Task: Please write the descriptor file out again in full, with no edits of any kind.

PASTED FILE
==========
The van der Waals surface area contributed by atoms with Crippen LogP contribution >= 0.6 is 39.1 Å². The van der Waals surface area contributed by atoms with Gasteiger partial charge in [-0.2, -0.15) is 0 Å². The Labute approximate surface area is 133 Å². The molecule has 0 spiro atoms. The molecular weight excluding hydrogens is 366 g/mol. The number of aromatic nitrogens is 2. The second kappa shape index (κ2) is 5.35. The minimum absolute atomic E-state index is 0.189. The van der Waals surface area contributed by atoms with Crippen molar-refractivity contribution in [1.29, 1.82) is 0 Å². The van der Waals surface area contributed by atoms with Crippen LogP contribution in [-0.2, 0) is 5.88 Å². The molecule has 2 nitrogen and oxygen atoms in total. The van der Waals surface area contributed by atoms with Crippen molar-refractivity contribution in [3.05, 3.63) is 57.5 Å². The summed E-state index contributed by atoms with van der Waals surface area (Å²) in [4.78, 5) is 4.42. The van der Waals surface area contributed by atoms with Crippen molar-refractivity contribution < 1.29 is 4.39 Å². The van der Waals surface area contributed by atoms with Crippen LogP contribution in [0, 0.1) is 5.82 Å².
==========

The van der Waals surface area contributed by atoms with Crippen LogP contribution >= 0.6 is 39.1 Å². The van der Waals surface area contributed by atoms with Gasteiger partial charge in [-0.2, -0.15) is 0 Å². The Labute approximate surface area is 133 Å². The molecule has 0 spiro atoms. The molecular weight excluding hydrogens is 366 g/mol. The number of aromatic nitrogens is 2. The second kappa shape index (κ2) is 5.35. The minimum absolute atomic E-state index is 0.189. The van der Waals surface area contributed by atoms with Crippen molar-refractivity contribution in [1.29, 1.82) is 0 Å². The van der Waals surface area contributed by atoms with Crippen LogP contribution in [-0.2, 0) is 5.88 Å². The molecule has 2 nitrogen and oxygen atoms in total. The van der Waals surface area contributed by atoms with Crippen molar-refractivity contribution in [3.05, 3.63) is 57.5 Å². The summed E-state index contributed by atoms with van der Waals surface area (Å²) in [4.78, 5) is 4.42. The van der Waals surface area contributed by atoms with Crippen molar-refractivity contribution < 1.29 is 4.39 Å². The van der Waals surface area contributed by atoms with Crippen LogP contribution in [0, 0.1) is 5.82 Å².